Is this a problem in practice? I’d love to hear a take on this from a F# programmer

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                              The first thing I garnered from this article is that F# doesn’t have string interpolation.

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                                That would be a weird claim, you can literally just do $“Hello {name}”. Is there something else called string interpolation?

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                                  The examples given do not use string interpolation, hence my takeaway.

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                                    It looks like they didnt have it until last year:

                                    https://github.com/dotnet/fsharp/pull/8907

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                                I like the exploration of the assumptions, but that seems a long way away from “F# is the best…”

                                For the sake of discussion, let’s just grant the whole “functional is better” bias underlying them. Looking 1-by-1:

                                1. Tooling: Doesn’t F# limit you to visual studio on windows and the associated build tools? Unless “writing software for Windows” is the main objective, I find working in Visual Studio to be miserable. And “writing software for Windows” is something I do at the end after all the growth and learning and concept proving that might lead me to try a new language or new set of libraries. That’s the kind of job listing-style qualifier that OP said would make assumption #2 not apply… to then require it for assumption #1 puts the argument in a rough place.

                                2. Accommodating a wide range of styles is an interesting point, but it does hamper learning in some ways too. If it weren’t for the damned borrow checker in Rust making some bad habits unworkable, I don’t think the improvement occurs. Over-accommodation can lead you to stall out; how does F# prevent that?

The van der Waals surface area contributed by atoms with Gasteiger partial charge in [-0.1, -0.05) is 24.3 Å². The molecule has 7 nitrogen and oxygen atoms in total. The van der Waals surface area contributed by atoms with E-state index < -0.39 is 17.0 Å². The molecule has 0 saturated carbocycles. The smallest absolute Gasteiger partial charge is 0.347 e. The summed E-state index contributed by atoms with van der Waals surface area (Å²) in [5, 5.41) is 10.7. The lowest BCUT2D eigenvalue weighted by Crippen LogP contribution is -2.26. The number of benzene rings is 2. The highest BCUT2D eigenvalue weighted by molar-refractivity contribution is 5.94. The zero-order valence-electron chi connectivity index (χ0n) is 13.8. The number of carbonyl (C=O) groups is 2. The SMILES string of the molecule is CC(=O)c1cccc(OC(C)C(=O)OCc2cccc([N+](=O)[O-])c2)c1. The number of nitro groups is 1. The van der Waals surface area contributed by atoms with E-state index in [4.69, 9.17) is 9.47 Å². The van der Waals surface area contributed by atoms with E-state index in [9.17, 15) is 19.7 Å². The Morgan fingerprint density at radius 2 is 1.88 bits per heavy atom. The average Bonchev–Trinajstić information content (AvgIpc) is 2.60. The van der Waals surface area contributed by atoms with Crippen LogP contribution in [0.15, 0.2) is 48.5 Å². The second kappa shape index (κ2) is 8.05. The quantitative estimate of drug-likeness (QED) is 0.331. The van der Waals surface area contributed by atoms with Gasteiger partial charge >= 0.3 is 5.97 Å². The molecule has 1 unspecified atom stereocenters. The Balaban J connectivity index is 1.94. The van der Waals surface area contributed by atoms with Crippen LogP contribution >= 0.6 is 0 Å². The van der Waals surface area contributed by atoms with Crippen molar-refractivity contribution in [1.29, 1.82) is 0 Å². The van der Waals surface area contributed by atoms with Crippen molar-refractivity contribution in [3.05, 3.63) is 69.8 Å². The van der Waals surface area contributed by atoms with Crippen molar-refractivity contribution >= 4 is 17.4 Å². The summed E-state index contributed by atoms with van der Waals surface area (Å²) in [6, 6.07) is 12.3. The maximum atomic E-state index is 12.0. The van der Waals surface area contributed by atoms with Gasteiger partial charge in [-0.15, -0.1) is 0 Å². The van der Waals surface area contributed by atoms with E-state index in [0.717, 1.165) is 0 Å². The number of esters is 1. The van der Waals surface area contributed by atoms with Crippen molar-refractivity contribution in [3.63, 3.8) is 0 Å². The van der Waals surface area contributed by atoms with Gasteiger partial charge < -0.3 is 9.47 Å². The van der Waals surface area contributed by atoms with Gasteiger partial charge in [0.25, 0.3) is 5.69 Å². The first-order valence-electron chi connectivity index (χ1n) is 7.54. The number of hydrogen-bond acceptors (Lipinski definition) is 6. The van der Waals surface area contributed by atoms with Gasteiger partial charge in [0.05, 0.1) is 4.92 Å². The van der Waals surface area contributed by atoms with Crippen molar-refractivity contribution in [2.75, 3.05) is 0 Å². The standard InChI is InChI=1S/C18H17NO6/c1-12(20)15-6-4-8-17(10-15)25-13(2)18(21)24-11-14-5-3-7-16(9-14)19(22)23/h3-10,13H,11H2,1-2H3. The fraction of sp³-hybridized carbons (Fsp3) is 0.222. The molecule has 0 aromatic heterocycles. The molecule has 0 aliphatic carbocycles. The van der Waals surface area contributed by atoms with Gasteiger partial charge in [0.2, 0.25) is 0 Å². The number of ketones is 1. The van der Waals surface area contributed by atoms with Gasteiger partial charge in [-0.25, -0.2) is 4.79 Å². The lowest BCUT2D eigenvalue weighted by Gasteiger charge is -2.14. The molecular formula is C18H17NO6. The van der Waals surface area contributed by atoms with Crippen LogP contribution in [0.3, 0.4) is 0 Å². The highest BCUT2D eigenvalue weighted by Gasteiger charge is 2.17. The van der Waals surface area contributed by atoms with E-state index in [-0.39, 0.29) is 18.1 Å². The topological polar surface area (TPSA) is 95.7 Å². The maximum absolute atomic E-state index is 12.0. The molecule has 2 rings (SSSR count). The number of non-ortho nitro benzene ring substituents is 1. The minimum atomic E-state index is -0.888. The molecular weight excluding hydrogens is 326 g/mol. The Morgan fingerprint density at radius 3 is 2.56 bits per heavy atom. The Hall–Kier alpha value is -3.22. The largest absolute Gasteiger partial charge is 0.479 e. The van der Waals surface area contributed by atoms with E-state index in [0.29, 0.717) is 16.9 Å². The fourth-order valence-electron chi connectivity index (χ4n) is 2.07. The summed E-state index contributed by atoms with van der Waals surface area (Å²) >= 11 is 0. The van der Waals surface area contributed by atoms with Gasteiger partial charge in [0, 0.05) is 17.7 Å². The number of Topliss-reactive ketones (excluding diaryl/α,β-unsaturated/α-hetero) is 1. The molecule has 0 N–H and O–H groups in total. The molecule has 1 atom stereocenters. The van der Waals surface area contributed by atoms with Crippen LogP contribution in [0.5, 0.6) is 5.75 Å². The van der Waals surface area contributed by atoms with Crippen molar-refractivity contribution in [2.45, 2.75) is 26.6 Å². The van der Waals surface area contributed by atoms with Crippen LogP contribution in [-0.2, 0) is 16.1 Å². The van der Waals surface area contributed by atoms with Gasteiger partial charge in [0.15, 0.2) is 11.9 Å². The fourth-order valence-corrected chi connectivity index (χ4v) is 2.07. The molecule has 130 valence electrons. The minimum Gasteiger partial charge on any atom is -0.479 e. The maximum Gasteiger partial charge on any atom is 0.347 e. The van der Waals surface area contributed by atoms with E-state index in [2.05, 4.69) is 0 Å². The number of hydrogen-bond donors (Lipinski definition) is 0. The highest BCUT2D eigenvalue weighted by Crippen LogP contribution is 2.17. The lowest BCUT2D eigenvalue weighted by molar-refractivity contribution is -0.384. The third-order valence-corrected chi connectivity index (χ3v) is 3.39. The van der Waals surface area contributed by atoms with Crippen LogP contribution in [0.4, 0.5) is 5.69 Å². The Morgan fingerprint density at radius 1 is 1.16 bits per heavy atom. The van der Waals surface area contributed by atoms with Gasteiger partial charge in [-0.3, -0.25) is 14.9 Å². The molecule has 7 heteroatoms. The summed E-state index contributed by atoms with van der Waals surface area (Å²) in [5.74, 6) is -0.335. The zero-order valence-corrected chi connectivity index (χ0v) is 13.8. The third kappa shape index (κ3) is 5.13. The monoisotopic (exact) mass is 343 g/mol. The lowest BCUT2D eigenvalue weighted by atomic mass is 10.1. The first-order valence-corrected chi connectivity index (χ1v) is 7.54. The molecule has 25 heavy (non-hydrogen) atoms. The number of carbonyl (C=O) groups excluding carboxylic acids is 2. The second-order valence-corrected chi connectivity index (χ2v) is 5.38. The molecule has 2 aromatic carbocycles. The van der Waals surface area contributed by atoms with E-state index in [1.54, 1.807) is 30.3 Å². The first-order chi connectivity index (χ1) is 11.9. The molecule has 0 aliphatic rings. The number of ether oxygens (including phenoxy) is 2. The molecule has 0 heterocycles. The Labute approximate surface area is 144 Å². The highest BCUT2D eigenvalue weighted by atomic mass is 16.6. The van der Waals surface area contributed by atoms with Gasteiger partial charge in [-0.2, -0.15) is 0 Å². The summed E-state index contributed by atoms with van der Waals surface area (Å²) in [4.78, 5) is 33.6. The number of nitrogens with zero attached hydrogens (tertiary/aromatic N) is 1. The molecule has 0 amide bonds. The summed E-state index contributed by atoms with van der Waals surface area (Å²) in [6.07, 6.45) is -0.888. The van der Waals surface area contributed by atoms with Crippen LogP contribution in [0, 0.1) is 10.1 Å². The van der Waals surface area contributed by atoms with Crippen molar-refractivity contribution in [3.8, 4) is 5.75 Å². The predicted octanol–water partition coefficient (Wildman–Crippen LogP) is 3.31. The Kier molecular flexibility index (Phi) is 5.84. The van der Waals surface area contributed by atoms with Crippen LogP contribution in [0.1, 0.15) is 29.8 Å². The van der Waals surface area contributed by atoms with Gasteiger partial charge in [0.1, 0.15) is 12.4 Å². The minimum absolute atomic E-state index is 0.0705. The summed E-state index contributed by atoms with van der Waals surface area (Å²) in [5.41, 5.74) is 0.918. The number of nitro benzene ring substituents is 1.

3. I’d need some persuasion to see why F# isn’t dragging up the rear behind Kotlin, Rust and Clojure here, and the article offers none.

                                Maybe it’s just incomplete and needs a follow-up, as others have suggested.

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                                  Doesn’t F# limit you to visual studio on windows and the associated build tools?

                                  No it doesn’t.

                                  .NET Core runs well on other platforms these days. And the open-source F# tooling has very good support for Visual Studio Code, but there is a LSP server so other editors (vim, emacs, …) should be supported as well (I haven’t tried that recently though).

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                                    Yep. The only lack of support I’ve bumped into is that dotnet doesn’t have an implementation for ppc64le yet. issue #13277

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                                      Nice. I didn’t know the dev tooling had made it off windows yet. (I was aware it could be built and run, in some measure, but my impression from the last time I messed with it for C# was that most of the stuff people used in the software they wrote for distribution was still very much tied to windows.)